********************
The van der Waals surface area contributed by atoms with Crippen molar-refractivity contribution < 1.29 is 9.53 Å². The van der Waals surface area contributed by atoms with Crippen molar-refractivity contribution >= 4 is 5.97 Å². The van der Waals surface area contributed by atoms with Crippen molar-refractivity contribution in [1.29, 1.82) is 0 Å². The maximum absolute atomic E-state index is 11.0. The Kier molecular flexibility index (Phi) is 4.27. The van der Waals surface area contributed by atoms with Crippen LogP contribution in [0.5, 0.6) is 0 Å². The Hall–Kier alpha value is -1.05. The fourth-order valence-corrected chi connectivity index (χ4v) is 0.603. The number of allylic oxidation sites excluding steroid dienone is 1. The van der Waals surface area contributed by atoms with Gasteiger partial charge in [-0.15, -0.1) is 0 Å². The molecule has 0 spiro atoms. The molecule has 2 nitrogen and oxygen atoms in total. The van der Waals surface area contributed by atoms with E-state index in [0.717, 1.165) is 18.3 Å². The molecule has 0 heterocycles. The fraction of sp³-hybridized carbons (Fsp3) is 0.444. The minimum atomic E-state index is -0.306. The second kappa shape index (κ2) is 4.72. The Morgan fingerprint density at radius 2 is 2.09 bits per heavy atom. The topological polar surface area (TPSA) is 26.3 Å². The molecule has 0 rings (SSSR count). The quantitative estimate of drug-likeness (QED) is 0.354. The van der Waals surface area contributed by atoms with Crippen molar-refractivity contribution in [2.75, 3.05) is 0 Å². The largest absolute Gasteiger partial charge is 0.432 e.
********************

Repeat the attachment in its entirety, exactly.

The van der Waals surface area contributed by atoms with Crippen molar-refractivity contribution < 1.29 is 9.53 Å². The van der Waals surface area contributed by atoms with Crippen molar-refractivity contribution >= 4 is 5.97 Å². The van der Waals surface area contributed by atoms with Crippen molar-refractivity contribution in [1.29, 1.82) is 0 Å². The maximum absolute atomic E-state index is 11.0. The Kier molecular flexibility index (Phi) is 4.27. The van der Waals surface area contributed by atoms with Crippen LogP contribution in [0.5, 0.6) is 0 Å². The Hall–Kier alpha value is -1.05. The fourth-order valence-corrected chi connectivity index (χ4v) is 0.603. The number of allylic oxidation sites excluding steroid dienone is 1. The van der Waals surface area contributed by atoms with Gasteiger partial charge in [-0.15, -0.1) is 0 Å². The molecule has 0 spiro atoms. The molecule has 2 nitrogen and oxygen atoms in total. The van der Waals surface area contributed by atoms with E-state index in [0.717, 1.165) is 18.3 Å². The molecule has 0 heterocycles. The fraction of sp³-hybridized carbons (Fsp3) is 0.444. The minimum atomic E-state index is -0.306. The second kappa shape index (κ2) is 4.72. The Morgan fingerprint density at radius 2 is 2.09 bits per heavy atom. The topological polar surface area (TPSA) is 26.3 Å². The molecule has 0 rings (SSSR count). The quantitative estimate of drug-likeness (QED) is 0.354. The van der Waals surface area contributed by atoms with Crippen molar-refractivity contribution in [2.75, 3.05) is 0 Å². The largest absolute Gasteiger partial charge is 0.432 e.